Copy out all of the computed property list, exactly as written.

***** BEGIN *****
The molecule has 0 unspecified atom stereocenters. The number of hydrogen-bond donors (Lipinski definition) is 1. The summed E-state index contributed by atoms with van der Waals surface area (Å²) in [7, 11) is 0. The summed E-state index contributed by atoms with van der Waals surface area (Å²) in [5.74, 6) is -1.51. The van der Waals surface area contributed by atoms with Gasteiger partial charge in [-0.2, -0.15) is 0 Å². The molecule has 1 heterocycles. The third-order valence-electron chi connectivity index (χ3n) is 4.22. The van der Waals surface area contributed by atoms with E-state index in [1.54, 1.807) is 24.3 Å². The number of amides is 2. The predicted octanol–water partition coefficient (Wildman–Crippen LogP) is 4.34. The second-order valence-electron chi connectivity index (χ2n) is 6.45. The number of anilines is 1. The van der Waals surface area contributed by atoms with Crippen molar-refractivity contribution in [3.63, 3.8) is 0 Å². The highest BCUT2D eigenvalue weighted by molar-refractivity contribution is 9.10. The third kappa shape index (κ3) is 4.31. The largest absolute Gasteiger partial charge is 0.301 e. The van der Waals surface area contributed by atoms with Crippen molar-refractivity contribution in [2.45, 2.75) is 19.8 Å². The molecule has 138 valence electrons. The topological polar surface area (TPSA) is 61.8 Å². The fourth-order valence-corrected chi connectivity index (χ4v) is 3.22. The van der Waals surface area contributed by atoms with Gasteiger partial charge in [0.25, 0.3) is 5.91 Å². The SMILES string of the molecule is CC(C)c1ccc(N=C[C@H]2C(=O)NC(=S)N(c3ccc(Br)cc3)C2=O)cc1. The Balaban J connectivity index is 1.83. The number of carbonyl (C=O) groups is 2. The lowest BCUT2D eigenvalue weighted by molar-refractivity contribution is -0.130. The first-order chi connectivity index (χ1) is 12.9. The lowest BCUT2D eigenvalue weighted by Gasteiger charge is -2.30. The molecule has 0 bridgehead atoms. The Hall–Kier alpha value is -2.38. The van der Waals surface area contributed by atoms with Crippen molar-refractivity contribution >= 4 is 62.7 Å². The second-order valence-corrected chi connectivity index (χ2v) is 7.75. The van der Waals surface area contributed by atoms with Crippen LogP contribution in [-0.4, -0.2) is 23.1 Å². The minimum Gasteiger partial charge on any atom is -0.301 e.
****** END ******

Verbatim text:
The molecule has 0 unspecified atom stereocenters. The number of hydrogen-bond donors (Lipinski definition) is 1. The summed E-state index contributed by atoms with van der Waals surface area (Å²) in [7, 11) is 0. The summed E-state index contributed by atoms with van der Waals surface area (Å²) in [5.74, 6) is -1.51. The van der Waals surface area contributed by atoms with Gasteiger partial charge in [-0.2, -0.15) is 0 Å². The molecule has 1 heterocycles. The third-order valence-electron chi connectivity index (χ3n) is 4.22. The van der Waals surface area contributed by atoms with E-state index in [1.54, 1.807) is 24.3 Å². The number of amides is 2. The predicted octanol–water partition coefficient (Wildman–Crippen LogP) is 4.34. The second-order valence-electron chi connectivity index (χ2n) is 6.45. The number of anilines is 1. The van der Waals surface area contributed by atoms with Crippen molar-refractivity contribution in [3.63, 3.8) is 0 Å². The highest BCUT2D eigenvalue weighted by molar-refractivity contribution is 9.10. The third kappa shape index (κ3) is 4.31. The largest absolute Gasteiger partial charge is 0.301 e. The van der Waals surface area contributed by atoms with Crippen molar-refractivity contribution in [2.45, 2.75) is 19.8 Å². The molecule has 138 valence electrons. The topological polar surface area (TPSA) is 61.8 Å². The fourth-order valence-corrected chi connectivity index (χ4v) is 3.22. The van der Waals surface area contributed by atoms with Gasteiger partial charge in [0.25, 0.3) is 5.91 Å². The SMILES string of the molecule is CC(C)c1ccc(N=C[C@H]2C(=O)NC(=S)N(c3ccc(Br)cc3)C2=O)cc1. The Balaban J connectivity index is 1.83. The number of carbonyl (C=O) groups is 2. The lowest BCUT2D eigenvalue weighted by molar-refractivity contribution is -0.130. The first-order chi connectivity index (χ1) is 12.9. The lowest BCUT2D eigenvalue weighted by Gasteiger charge is -2.30. The molecule has 0 bridgehead atoms. The Hall–Kier alpha value is -2.38. The van der Waals surface area contributed by atoms with Crippen molar-refractivity contribution >= 4 is 62.7 Å². The second-order valence-corrected chi connectivity index (χ2v) is 7.75. The van der Waals surface area contributed by atoms with Crippen LogP contribution in [-0.4, -0.2) is 23.1 Å². The minimum Gasteiger partial charge on any atom is -0.301 e.